FilmOn parent sets IPO price at $8, plans to continue buying 'complementary' OTT assets

(FOTV Media Networks) (Image source: FilmOnTV.com)

The parent company of FilmOn, the linear streaming service that has doggedly hung on to the idea of free live television over the internet even as competitor Aereo fell and Hulu packed up its free service, is about to go public. Alki David-owned FOTV Media Networks has filed a registration statement with the SEC and expects to make an initial public offering (IPO) in September.

The company on Thursday announced that it will offer 2.5 million to 3.75 million shares of common stock, priced at $8 per share. The offering is underwritten by Monarch Bay Securities, LLC, and Network 1 Financial Securities, LLC.

FOTV said in July that it hopes to raise $34.5 million in the offering.

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Money raised from the IPO will go toward FOTV’s content acquisition efforts and its ongoing strategy to acquire “complementary businesses,” such as its recent pickup of transactional VOD service CinemaNow and its acquisition of OVGuide. The company said in its filing that it is considering a number of other potential acquisitions, including “OTT hardware distribution companies, 360° panoramic video camera solutions, video streaming support device manufacturers, specialized advertising networks and live performance venues for the staging of hologram projection programs and sales of related merchandise to live audiences.”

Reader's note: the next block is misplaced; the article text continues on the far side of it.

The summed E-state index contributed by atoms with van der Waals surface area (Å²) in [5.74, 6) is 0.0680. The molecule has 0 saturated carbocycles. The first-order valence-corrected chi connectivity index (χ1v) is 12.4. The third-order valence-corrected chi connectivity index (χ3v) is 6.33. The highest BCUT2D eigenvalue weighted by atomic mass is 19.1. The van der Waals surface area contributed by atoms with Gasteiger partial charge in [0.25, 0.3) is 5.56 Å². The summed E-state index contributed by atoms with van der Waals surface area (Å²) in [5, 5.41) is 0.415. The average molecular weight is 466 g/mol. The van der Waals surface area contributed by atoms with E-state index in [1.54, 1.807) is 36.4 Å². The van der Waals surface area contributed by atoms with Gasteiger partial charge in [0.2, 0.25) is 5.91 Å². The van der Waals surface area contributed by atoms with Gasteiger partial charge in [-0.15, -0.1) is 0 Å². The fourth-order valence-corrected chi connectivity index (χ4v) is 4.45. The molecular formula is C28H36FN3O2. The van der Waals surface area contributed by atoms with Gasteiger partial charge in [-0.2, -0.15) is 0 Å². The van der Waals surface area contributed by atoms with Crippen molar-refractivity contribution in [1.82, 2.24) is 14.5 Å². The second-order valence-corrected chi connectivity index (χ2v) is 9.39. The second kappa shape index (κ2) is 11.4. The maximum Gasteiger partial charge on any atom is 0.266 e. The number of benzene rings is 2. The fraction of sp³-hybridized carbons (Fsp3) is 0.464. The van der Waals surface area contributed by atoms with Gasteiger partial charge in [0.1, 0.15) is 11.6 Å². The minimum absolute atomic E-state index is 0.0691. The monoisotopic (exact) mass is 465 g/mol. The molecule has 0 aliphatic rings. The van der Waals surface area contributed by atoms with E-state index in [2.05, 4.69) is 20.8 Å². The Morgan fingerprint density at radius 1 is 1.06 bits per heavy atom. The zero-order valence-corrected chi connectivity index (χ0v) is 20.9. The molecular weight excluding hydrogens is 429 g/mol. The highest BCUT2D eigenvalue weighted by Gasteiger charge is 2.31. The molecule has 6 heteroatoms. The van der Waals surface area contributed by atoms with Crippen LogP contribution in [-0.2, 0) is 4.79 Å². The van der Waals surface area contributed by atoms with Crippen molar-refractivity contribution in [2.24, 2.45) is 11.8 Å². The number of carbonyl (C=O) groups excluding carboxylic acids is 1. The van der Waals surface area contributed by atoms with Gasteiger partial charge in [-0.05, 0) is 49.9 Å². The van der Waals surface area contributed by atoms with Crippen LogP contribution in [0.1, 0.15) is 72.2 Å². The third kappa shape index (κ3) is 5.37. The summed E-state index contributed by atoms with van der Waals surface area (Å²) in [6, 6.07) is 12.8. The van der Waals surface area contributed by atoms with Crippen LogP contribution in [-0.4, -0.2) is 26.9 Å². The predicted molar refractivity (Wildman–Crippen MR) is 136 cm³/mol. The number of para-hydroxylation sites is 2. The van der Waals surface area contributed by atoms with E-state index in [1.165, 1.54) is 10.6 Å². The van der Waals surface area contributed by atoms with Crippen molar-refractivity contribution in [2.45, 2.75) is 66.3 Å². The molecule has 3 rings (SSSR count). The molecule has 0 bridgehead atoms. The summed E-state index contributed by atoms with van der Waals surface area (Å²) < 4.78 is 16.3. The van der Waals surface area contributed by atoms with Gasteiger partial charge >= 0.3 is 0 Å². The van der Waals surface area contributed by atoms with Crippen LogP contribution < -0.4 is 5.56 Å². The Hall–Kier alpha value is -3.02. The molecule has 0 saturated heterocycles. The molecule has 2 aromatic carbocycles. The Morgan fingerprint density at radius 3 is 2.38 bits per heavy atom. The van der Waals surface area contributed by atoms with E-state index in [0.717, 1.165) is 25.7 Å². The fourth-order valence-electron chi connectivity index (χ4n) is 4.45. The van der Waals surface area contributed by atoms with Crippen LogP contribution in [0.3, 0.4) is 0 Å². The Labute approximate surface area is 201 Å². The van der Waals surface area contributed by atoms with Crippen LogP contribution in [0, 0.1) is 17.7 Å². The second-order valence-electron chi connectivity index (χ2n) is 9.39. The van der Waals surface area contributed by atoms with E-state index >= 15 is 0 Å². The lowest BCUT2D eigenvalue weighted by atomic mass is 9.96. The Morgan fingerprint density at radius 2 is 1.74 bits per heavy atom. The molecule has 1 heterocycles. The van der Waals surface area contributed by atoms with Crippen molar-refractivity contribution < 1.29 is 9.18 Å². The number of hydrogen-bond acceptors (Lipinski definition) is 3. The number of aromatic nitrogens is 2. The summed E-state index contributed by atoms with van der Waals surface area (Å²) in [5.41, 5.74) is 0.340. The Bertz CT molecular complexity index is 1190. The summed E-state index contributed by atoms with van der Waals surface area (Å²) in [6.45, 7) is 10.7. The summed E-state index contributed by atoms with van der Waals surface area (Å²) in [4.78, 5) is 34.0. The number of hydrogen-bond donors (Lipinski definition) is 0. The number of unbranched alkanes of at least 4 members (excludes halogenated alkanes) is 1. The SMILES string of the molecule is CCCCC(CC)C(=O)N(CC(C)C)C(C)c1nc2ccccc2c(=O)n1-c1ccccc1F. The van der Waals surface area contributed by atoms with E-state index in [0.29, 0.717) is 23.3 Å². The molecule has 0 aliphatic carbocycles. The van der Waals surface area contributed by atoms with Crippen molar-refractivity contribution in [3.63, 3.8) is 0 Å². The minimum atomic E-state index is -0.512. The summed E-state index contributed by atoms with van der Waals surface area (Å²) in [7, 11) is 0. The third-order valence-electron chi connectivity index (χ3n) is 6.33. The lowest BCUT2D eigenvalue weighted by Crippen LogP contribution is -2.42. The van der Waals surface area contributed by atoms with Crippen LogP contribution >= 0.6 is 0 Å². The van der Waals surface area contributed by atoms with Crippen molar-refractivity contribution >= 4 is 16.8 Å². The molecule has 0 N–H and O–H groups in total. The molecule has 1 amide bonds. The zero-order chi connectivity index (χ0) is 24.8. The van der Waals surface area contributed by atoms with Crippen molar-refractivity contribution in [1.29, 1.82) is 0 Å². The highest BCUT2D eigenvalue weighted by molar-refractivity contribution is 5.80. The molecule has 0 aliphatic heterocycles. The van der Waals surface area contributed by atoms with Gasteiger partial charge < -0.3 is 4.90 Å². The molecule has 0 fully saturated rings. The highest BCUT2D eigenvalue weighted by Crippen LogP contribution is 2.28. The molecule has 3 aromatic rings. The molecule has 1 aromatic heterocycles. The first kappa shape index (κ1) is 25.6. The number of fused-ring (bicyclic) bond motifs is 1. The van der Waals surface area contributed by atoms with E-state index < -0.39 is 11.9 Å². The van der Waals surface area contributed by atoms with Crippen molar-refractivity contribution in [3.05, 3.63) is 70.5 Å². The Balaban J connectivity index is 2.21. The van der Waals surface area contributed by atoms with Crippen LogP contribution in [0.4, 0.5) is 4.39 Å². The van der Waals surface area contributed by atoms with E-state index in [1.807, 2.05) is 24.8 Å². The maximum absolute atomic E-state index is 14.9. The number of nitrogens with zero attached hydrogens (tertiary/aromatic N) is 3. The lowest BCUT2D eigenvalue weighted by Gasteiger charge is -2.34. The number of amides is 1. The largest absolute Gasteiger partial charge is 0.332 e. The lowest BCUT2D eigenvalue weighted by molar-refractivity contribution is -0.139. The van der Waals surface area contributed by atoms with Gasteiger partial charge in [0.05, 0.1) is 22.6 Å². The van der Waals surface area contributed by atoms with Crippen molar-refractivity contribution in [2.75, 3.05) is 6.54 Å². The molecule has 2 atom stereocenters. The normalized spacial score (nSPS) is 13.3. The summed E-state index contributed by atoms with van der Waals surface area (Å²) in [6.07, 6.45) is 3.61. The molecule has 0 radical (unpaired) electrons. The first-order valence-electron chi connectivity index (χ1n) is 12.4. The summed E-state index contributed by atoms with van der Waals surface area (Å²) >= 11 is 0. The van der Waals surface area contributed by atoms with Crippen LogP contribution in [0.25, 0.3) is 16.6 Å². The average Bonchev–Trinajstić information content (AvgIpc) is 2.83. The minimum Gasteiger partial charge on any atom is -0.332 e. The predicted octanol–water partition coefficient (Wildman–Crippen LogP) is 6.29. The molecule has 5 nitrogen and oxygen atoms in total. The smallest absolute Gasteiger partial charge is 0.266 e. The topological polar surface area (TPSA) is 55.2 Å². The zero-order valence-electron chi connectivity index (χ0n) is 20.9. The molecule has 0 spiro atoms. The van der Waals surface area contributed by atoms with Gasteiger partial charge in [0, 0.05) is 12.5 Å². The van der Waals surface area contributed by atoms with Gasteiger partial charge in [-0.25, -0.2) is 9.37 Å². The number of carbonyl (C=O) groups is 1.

Going public is an interesting move for FOTV. The most obvious explanation for the IPO is that FilmOn needs cash, but the amount to be raised seems fairly small, an article in The Street mused earlier this summer.

According to the company’s financials, filed with the IPO registration, FOTV Media brought in revenues of $3.5 million and $35.5 million in assets in the first quarter of 2016, and posted a net loss of $6.03 million.

David himself is a billionaire from a shipping magnate family. Back in 2008, when he placed FilmOn.com on the UK’s Plus and Germany’s Neumarket exchanges he told ThisIsMoney.uk that “The reason I am doing is I am fed up with being ripped off by distributors,” adding that he wanted to appeal to “public investors and not the institutions.”

Separate company FilmOn X, which isn’t part of FOTV Media Networks right now, is still sparring with major U.S. broadcasters in court, trying to gain the right to obtain licenses to retransmit content from Fox, ABC, CBS and NBC.

In the meantime FOTV has built a web-based streaming site that features licensed or free-to-all content from a number of digital media outlets, and added a few goodies like holographic concert performances and virtual reality streams via its Hologram USA subsidiary.

For more:
- see this TheStreet article

Related articles:
As Hulu turns over AVOD service to Yahoo, FilmOn X battles broadcaster appeal
FilmOn acquires OVGuide to pull together discovery of online content
FilmOn acquires CinemaNow, pushes into $2B TVOD market

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